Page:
LASPNET Launches Report on Status of SDG 16 Implementation in Uganda

On 13th November 2020, the Legal Aid Service Providers’ Network (LASPNET) at Imperial Royale Hotel in Kampala launched a report on the status of implementing Sustainable Development Goal 16 (SDG 16) in Uganda.  SDG16 sets out to promote peaceful and inclusive societies for sustainable development, provide access to justice for all and build effective, accountable and inclusive institutions at all levels.

The report is an outcome of a research which was carried out in the districts of Kampala, Nakaseke, Kaliro and Masaka, to track the status and extent to which the SDG 16 targets on peace; justice and strong institutions have been implemented. The report indicates that various interventions have been undertaken by the Justice Law and Order Sector (JLOS) to ensure realisation of some aspects of SDG 16.  These include strengthening the policy and legislative framework to promote the rule of law and access to justice, especially for vulnerable groups such as women, children and persons with disabilities.

The report also reveals some hindrances that ought to be addressed. These include corruption in JLOS, deficits in respect, protection and promotion of human rights, as well as challenges regarding adherence to the rule of law.

Speaking at the event, Nicole Bjerler, the Head of Facility at the Democratic Governance Facility (DGF) emphasized the importance of SDG16 both in its own right as it recognizes that peace, rule of law and inclusion are crucial for sustainable development, but also in view of its transformative nature, as strong and accountable institutions are critical enablers to help deliver progress on other SDGs. She welcomed efforts made by all stakeholders including Government and civil society organisations to make SDG16 a reality.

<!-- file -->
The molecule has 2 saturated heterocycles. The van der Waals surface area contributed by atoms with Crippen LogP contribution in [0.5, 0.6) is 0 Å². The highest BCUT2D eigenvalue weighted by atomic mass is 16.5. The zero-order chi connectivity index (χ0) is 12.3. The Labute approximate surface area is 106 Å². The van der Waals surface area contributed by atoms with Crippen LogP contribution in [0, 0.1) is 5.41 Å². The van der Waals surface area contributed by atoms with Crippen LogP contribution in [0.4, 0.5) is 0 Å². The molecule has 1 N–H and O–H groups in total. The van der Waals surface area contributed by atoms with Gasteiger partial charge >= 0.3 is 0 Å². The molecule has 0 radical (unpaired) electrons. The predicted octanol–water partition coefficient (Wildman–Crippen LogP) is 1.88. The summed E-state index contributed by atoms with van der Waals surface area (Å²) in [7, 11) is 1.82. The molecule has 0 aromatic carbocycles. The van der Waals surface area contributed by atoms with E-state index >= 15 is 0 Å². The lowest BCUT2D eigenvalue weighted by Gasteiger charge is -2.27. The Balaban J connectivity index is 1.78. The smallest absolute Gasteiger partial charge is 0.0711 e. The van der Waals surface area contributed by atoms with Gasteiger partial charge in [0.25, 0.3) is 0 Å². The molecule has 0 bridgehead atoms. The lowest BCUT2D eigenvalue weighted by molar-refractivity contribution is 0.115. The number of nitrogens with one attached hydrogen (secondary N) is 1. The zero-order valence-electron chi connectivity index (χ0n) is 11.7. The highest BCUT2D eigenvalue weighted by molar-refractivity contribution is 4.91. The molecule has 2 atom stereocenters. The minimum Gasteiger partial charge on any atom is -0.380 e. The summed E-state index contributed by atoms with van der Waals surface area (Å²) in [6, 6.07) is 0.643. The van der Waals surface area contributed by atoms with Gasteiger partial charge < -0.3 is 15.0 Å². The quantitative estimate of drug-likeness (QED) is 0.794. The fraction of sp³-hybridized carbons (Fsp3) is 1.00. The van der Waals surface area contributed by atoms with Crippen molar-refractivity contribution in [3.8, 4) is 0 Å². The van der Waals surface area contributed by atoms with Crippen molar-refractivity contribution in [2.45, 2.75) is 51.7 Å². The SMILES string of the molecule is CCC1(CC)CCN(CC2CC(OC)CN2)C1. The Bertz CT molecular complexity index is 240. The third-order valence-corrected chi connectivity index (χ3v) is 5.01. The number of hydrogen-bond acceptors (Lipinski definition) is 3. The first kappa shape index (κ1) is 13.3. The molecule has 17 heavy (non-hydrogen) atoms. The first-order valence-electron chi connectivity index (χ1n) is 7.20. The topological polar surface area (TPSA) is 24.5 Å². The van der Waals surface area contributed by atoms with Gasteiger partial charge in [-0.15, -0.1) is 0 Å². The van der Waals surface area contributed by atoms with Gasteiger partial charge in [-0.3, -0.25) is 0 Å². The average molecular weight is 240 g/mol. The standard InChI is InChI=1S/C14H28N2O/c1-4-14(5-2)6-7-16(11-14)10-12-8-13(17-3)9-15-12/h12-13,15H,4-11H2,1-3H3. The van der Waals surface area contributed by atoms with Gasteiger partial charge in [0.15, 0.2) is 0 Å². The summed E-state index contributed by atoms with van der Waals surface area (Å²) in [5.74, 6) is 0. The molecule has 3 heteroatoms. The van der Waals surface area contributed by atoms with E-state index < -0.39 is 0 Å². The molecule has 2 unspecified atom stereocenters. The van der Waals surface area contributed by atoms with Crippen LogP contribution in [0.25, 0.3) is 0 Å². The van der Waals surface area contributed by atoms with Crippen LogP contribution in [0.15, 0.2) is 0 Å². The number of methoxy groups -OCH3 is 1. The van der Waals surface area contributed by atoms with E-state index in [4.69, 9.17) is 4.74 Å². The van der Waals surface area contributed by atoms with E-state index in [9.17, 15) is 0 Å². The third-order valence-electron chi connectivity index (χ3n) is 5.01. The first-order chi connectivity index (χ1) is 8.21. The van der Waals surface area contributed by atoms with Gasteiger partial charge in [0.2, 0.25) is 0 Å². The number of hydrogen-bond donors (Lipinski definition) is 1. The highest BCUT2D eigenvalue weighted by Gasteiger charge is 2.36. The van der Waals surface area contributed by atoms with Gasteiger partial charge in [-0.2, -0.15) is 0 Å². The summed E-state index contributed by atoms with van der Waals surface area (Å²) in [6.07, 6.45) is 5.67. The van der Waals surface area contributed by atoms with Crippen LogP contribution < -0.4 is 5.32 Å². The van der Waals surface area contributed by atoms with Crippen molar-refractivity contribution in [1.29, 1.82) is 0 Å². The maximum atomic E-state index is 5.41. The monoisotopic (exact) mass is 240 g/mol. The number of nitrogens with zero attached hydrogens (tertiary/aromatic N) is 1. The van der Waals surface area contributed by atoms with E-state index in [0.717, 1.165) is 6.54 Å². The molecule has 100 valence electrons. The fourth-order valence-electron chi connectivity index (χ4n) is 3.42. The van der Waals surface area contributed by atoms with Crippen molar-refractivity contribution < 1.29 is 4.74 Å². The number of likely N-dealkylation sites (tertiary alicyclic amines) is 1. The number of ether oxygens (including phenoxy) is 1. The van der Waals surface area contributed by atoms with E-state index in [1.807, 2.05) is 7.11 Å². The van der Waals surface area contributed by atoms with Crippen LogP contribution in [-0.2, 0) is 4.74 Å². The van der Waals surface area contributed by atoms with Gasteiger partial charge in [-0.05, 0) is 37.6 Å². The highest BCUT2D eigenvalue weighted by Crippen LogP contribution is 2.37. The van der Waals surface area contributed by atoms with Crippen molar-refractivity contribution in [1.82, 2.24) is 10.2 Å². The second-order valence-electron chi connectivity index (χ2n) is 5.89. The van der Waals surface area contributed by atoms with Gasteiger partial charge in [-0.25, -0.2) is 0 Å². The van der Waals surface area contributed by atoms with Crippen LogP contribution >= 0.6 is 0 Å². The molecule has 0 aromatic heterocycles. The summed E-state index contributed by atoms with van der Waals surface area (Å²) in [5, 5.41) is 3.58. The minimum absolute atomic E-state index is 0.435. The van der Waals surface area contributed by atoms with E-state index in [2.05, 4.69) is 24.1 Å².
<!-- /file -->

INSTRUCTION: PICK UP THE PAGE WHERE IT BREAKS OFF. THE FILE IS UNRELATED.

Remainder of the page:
“The Government, through JLOS, has put in place structures and institutions that are key to ensuring access to justice, such as courts, police, prisons, the Office of the Director of Public Prosecutions. On the side of civil society, legal aid service providers have played a commendable role in making SDG16 a reality by supporting vulnerable and marginalised segments of society in accessing justice,” she said.

She called for more comprehensive implementation of these policies and laws to meet the needs of Ugandans. “Although there is a policy and legal framework in place, their consistent and coherent implementation remains work in progress, as the justice system still faces various challenges at every step in the justice chain,” She cautioned.

Sylvia Namubiru, the Chief Executive Officer (CEO) of LASPNET, re-echoed the need to tackle challenges that have undermined the performance of justice actors and led to diminishing levels of trust in JLOS services.

“Therefore, we would like to reawaken government actors responsible to ensuring that Uganda meets its global obligation of promoting strong and inclusive societies geared towards peace and justice for all,” she said.

Musa Modoi, Technical Advisor on Human Rights and Accountability for JLOS, in defense of JLOS said there has been great improvement in observance of human rights as a result of JLOS engagement, including by ensuring timely access to justice as evidenced in the establishment of online court sessions conducted during the heightened breakout of the COVID-19 pandemic.

Assistant Commissioner of Police Anatoli Muleterwa, in charge of Community Policing at the Uganda Police Force highlighted the progress made by the Uganda Police Force in upholding human rights and the rule of law albeit challenges for example individual errant police officers violating citizen’s rights; whom they are holding to account.

To address the identified gaps, the report makes several recommendations. These include nurturing a culture of respect for human rights; ensuring adherence to the rule of law; deepening interventions on gender equality; promoting access to justice through enactment of the Legal Aid Law, and the need to resource and nurture informal justice structures to complement the formal justice system.  and supporting informal justice systems. Other recommendation include intensifying the fight against corruption; ensuring legal empowerment of citizens; strengthening the JLOS institutions; and building public trust in the institutions, and enhancing citizen participation in planning processes.